Some hexose derivatives important in biology
Figure 11-11 N-Acetylneuraminic acid in its linear and pyranose forms.
Page 363
Sialic acid
BOX 7-1 FIGURE 1 The glucose oxidase reaction, used in the
measurement of blood glucose. A second enzyme, a peroxidase
catalyzes the reaction of the H2O2 with a colorless compound
to produce a colored product, which is measured
spectrophotometrically.
What is the second enzyme? 474 folks…
BOX 7-1 FIGURE 2 The
nonenzymatic reaction of
glucose with a primary amino
group in hemoglobin begins
with (1) formation of a Schiff
base, which (2) undergoes the
Amadori rearrangement to
generate a stable product;
(3) this ketoamine can
further cyclize to yield GHB.
(4) Subsequent reactions
generate advanced glycation
end products (AGEs), such as
ε-N-carboxymethyllysine and
methylglyoxal, compounds
that (5) can damage other
proteins by cross-linking
them, causing pathological
changes.
Which of these are
reducing sugars?
Which are nonreducing?
Page 365
Figure 11-13 Electron
micrograph of the cellulose fibers
in the cell wall of the alga
Chaetomorpha melagonium.
Page 365
Figure 11-14 The primary
structure of cellulose.
Page 365
Figure 11-15 Proposed
structural model of cellulose.
Cell wall
architecture
Pectins
extensin
Common sugars found in
plant polysaccharides
Pectin structures
Cross-bridging and esterification
in pectins
A spotted June beetle (Pelidnota punctata), showing
its surface armor (exoskeleton) of chitin.
Page 366
Figure 11-16 Structure of
chitin.
Page 366
Figure 11-17a a-Amylose. The D-glucose residues of
a-amylose are linked by a(1  4) bonds (red).
Page 366
Figure 11-17b
a-Amylose. This
regularly repeating polymer forms a lefthanded helix.
Page 367
Figure 11-18a
Amylopectin. Its
primary structure near one of its a(1  6)
branch points (red).
Page 367
Figure 11-18b
Amylopectin. (b) Its bushlike
structure with glucose residues at
branch points indicated in red.
Page 368
Figure 11-20 The disaccharide repeating
units of the common glycosaminoglycans.
Page 373
Figure 11-23 Schematic diagram
comparing the cell envelopes of (a) grampositive bacteria and (b) gram-negative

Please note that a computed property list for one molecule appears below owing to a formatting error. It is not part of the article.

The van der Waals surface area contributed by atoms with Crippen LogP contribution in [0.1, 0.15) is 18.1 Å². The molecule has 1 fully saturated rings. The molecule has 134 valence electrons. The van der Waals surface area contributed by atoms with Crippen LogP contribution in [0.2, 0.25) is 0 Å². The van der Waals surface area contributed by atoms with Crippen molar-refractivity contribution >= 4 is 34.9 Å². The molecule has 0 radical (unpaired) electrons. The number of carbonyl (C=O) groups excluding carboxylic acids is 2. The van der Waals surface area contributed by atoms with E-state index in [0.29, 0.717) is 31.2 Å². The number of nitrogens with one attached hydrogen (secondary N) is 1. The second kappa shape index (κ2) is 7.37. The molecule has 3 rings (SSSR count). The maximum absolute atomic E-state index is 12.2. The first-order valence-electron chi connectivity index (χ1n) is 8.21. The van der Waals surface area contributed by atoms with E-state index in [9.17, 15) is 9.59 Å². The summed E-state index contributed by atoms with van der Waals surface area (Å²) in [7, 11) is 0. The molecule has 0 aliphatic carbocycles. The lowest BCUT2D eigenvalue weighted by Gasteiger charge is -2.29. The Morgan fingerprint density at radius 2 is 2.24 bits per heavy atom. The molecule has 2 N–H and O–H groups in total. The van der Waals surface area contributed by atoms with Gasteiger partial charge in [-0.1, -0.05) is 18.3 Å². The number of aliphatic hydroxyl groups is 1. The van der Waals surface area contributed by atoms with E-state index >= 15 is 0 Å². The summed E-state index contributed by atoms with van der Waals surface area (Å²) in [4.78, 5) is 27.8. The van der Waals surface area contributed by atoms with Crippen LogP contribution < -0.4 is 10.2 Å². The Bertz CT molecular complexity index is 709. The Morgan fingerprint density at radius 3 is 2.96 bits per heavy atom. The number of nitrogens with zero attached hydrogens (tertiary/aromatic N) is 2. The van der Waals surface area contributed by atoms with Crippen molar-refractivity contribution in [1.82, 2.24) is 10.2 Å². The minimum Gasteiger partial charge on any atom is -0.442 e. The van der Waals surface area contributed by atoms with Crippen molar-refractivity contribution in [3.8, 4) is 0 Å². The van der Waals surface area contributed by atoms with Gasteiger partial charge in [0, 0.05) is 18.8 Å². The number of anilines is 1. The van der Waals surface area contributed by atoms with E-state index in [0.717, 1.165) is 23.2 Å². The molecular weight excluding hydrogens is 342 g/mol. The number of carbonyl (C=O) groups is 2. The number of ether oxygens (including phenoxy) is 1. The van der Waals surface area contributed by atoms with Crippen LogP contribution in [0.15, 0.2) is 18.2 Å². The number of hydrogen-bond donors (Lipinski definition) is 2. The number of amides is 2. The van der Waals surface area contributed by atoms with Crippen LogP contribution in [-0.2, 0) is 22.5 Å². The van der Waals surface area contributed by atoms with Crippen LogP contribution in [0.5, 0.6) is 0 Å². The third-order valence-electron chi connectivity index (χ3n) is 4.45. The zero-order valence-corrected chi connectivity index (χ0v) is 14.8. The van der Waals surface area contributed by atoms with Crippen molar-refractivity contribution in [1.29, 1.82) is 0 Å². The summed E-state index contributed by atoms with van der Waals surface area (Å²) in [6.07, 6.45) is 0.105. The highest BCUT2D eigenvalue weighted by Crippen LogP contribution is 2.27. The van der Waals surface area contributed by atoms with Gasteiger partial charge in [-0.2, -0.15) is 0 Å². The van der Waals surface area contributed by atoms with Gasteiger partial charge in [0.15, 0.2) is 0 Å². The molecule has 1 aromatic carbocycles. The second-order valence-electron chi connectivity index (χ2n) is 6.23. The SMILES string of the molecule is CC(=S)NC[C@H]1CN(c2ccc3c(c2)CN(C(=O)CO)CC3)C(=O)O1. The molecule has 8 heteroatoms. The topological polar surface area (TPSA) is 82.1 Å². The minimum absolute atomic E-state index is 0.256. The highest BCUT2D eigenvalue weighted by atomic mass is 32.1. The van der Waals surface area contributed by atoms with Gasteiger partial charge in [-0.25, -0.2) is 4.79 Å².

bacteria.
Both + and - walls
NAM
Page 373
NAG
Figure 11-24a
Chemical
structure of
peptidoglycan.
(a) The repeating
unit of
peptidoglycan.
Page 373
Figure 11-24b Chemical structure of
peptidoglycan. (b) The S. aureus bacterial cell
wall peptidoglycan.
Figure 11-25 Structure of
penicillin. From yeast
Page 374
Prevents crosslinking of
peptides
Alexander Fleming
Page 374
Figure 11-26 Enzymatic
inactivation of penicillin.
Page 376
Figure 11-29a N-Linked oligosaccharides.
(a) All N-glycosidic protein attachments occur
through a b-N-acetylglucosamino–Asn bond
to Asn–X–Ser/Thr.
Page 376
Figure 11-29c
N-Linked
oligosaccharides. (c) Some examples of Nlinked oligosaccharides.
Page 376
Figure 11-30 Some common O-glycosidic
attachments of oligosaccharides to
glycoproteins (red).
Figure 11-33a The surfaces of
(a) a normal mouse cell as seen in the electron
microscope. (b) a cancerous cell as seen in the
electron microscope.
Page 378
Agglutinated with Conconavalin A--specific for glc and man
a
b
Living cells are not
at equilibrium!
Concentrations of reactants and
products are typically far from the
equilibrium values (Q  Keq).
DG = DG + RTlnQ
o'
We must consider “steady state”
concentrations of these species for
the determination of DG.
Homeostatic
conditions
Fig 16.2
Catabolic
pathways
Anabolic
pathways
See Figure 16.3
Figure 16.20
Figure 16.25
°
°’
Table 16.3
31P NMR of
human muscle:
Before exercise
1 min of exercise
Pi
ATP
phosphocreatine
19 min of exercise
gab
10 min after exercise
Reduced substrates
+
Oxidized cofactors
Oxidized substrates
+
Reduced cofactors
Fig 17.3
Least oxidized
Most oxidized
Page 567
Figure 16-21b Some overall coupled reactions involving ATP.
(b) The phosphorylation of ADP by phosphoenolpyruvate
to form ATP and pyruvate.
Biol/Chem 472 Expected Outcomes
• draw enzymatic reactions correctly
• correctly calculate DGº’ and DG for a given step
or a series of steps in a pathway
• rationalize and/or predict features of pathway
regulation and describe regulatory mechanisms
• recognize how concentrations of metabolites
are regulated and the impact that changes in
flux and/or concentration will have on other
processes.
“Alfonse, Biochemistry makes my head hurt!!”